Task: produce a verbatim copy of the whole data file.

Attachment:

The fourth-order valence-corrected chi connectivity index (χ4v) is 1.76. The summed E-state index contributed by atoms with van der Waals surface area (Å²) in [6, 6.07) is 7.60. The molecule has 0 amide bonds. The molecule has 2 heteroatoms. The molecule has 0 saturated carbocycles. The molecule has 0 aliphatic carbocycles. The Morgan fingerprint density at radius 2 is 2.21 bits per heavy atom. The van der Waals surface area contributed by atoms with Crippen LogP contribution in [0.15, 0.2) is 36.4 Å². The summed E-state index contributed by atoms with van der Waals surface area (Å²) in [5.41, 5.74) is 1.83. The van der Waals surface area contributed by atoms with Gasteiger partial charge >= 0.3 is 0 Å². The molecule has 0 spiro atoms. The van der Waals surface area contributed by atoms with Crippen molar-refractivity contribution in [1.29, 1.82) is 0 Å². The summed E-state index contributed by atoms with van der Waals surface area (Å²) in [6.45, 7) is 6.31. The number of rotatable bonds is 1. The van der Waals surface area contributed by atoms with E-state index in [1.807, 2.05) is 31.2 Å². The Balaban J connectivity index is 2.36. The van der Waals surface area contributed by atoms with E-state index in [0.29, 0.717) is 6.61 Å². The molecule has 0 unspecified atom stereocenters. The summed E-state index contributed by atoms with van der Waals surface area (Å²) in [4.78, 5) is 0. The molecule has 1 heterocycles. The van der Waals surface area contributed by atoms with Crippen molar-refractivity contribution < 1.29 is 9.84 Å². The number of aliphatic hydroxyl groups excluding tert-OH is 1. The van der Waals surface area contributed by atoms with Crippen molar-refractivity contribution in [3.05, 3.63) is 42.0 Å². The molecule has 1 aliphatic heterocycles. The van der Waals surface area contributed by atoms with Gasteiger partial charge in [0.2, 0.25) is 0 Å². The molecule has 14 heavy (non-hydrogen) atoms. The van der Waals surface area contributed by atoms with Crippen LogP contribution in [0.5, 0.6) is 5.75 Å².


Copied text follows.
The fourth-order valence-corrected chi connectivity index (χ4v) is 1.76. The summed E-state index contributed by atoms with van der Waals surface area (Å²) in [6, 6.07) is 7.60. The molecule has 0 amide bonds. The molecule has 2 heteroatoms. The molecule has 0 saturated carbocycles. The molecule has 0 aliphatic carbocycles. The Morgan fingerprint density at radius 2 is 2.21 bits per heavy atom. The van der Waals surface area contributed by atoms with Crippen LogP contribution in [0.15, 0.2) is 36.4 Å². The summed E-state index contributed by atoms with van der Waals surface area (Å²) in [5.41, 5.74) is 1.83. The van der Waals surface area contributed by atoms with Gasteiger partial charge >= 0.3 is 0 Å². The molecule has 0 spiro atoms. The van der Waals surface area contributed by atoms with Crippen molar-refractivity contribution in [1.29, 1.82) is 0 Å². The summed E-state index contributed by atoms with van der Waals surface area (Å²) in [6.45, 7) is 6.31. The number of rotatable bonds is 1. The van der Waals surface area contributed by atoms with E-state index in [1.807, 2.05) is 31.2 Å². The Balaban J connectivity index is 2.36. The van der Waals surface area contributed by atoms with E-state index in [0.29, 0.717) is 6.61 Å². The molecule has 0 unspecified atom stereocenters. The summed E-state index contributed by atoms with van der Waals surface area (Å²) in [4.78, 5) is 0. The molecule has 1 heterocycles. The van der Waals surface area contributed by atoms with Crippen molar-refractivity contribution < 1.29 is 9.84 Å². The number of aliphatic hydroxyl groups excluding tert-OH is 1. The van der Waals surface area contributed by atoms with Crippen molar-refractivity contribution in [3.05, 3.63) is 42.0 Å². The molecule has 1 aliphatic heterocycles. The van der Waals surface area contributed by atoms with Gasteiger partial charge in [0.2, 0.25) is 0 Å². The molecule has 14 heavy (non-hydrogen) atoms. The van der Waals surface area contributed by atoms with Crippen LogP contribution in [0.5, 0.6) is 5.75 Å².